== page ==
At the end of 2019, the roundtable on “Wound infections after surgery: Which bundle of measures are effective?” of the “Initative Sicherheit im OP” (Initiative for Safety in the Operating Room) took place in Vienna. At the round table, which was organised jointly with the “Plattform Patientensicherheit” (Patient Safety Platform), experts from various disciplines and professions discussed which measures of SSI prevention have proven to be particularly effective and which steps are necessary for further improvement.
The key statement of the expert round was: For the prevention of surgical site infections (SSI), it has proven effective to combine particularly important measures into a bundle of measures (“bundle strategy”), to implement this bundle and to monitor compliance with it.
“According to the European Centre for Disease Prevention and Control (ECDC), surgical site infections (SSI) are among the most common nosocomial infections. The proportion of SSI per 100 surgical interventions varies between 0.6 and 9.6 percent depending on the type of intervention and the predisposition of the patients”, reported Dr. Ojan Assadian (President of the Austrian Society for Hospital Hygiene). “With regard to all nosocomial infections, the ECDC assumes that 20 to 30 percent of such infections can be prevented by appropriately targeted hygiene and control programmes”.
Recommendation of the experts
A number of factors increase the risk of postoperative infection. Some factors can be influenced by patients or medical staff, but others are not (yet), Prof. Assadian explained. “Since infections often have more than one cause, single measures for prevention are not sufficient. For this reason, bundle strategies are now used in hygiene, in which clinically better investigated individual measures are combined to form meaningful combinations,” said Prof. Assadian. “These bundles include measures that should be followed by the treatment team or the patient him/herself before, during and after the operation. Therefore, appropriate information and training of the patient prior to a planned operation are essential elements in increasing patient safety”.
Section head Dr. Silvia Türk (Austrian ministry for Labour, Social Affairs, Health and Consumer Protection) indicates, that “a successful approach against such infections is a medical necessity, saves many humans from suffering and reduces follow-up costs for the health system”.
Dr. Brigitte Ettl (Hospital Hietzing Vienna; President of the Patient Safety Platform) explains: “The responsibility for hygiene in hospitals cannot be delegated. This is about leadership responsibility and setting an example.” The fact that the specified hygiene measures apply to all employees must be clearly communicated. If an employee violates them, there must be a private discussion and, in case of recurrence, disciplinary measures.
“For a successful fight against nosocomial infections, we need to rethink and take a consistent approach. We need to move towards education, training, transparency and the drawing of consequences”, demanded the Viennese patient advocate Dr. Sigrid Pilz. Clear definition of procedures and rules, accompanied by clear documentation, is required. Taking hand disinfection as an example: “Today, we have digital control for so many things, why not in this context as well? One should use chips to check who disinfects their hands in a hospital and who doesn’t. Anyone who does not do so has to expect disciplinary measures.”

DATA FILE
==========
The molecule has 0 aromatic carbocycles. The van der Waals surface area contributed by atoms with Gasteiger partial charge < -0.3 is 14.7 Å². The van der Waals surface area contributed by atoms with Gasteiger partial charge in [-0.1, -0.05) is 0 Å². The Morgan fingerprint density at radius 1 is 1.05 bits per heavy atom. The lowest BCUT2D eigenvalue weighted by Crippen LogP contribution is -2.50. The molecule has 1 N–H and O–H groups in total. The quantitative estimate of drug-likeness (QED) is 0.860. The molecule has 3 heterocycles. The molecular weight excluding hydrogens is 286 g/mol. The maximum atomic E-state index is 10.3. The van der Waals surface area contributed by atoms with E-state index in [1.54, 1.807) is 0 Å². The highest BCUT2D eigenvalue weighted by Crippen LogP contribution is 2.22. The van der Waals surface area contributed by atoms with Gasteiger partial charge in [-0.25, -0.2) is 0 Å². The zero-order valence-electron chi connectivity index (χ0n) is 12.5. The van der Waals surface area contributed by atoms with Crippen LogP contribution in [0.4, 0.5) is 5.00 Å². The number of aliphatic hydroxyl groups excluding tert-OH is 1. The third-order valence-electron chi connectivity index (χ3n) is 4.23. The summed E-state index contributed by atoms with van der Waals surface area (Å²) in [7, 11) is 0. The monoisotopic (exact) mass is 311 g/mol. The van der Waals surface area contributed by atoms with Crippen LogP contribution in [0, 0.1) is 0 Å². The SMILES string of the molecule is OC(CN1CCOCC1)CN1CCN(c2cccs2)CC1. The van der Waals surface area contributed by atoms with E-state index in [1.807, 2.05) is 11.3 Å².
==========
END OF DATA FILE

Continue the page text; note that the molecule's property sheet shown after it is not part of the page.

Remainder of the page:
“A very essential point in the prevention of SSI is a rational antibiotic management, which we now call antibiotic stewardship. Antibiotic prophylaxis during operations is often not state of the art. Antibiotics are often administered too early, in too high doses and for far too long”, said Prof. Dr. Heinz Burgmann (Head of the Clinical Department of Infections and Tropical Medicine, Medical University Vienna). “A recent German study shows, that 13 to 15 percent of all antibiotics used are administered in hospitals, so we are talking about a considerable quantity dimension”. However, every unnecessary antibiotic administration harms the patient, increases the antibiotic consumption unnecessarily and increases the risk of resistance developing. Hospitals should work in an interdisciplinary team to determine how antibiotic prophylaxis must be carried out in general and define standards and exceptions must be justified.
“The anaesthetist is the medical manager in the operating room and our scope of duties is correspondingly broad”, said Prof. Dr. Klaus Ulrich Klein (University Clinic for Anaesthesia, General Intensive Care Medicine and Pain Therapy, Medical University Vienna). “Many routine measures in our daily practice have an influence: For example, the adequate and timely use of antibiotics, adherence to hand hygiene according to WHO standards, the wearing of gloves, especially during intubation and when putting on medication, or the disinfection of the workplace and working environment”.
Digitalisation and medicine
An important trend is digitalisation: “Today, data networking and systems with artificial intelligence offer help in decision-making and in identifying errors. It has been shown that a drop in body core temperature or a derailment of the blood sugar level is associated with increased infections. With the help of digital systems, a warning and a therapy suggestion can be made immediately”, says Prof. Klein.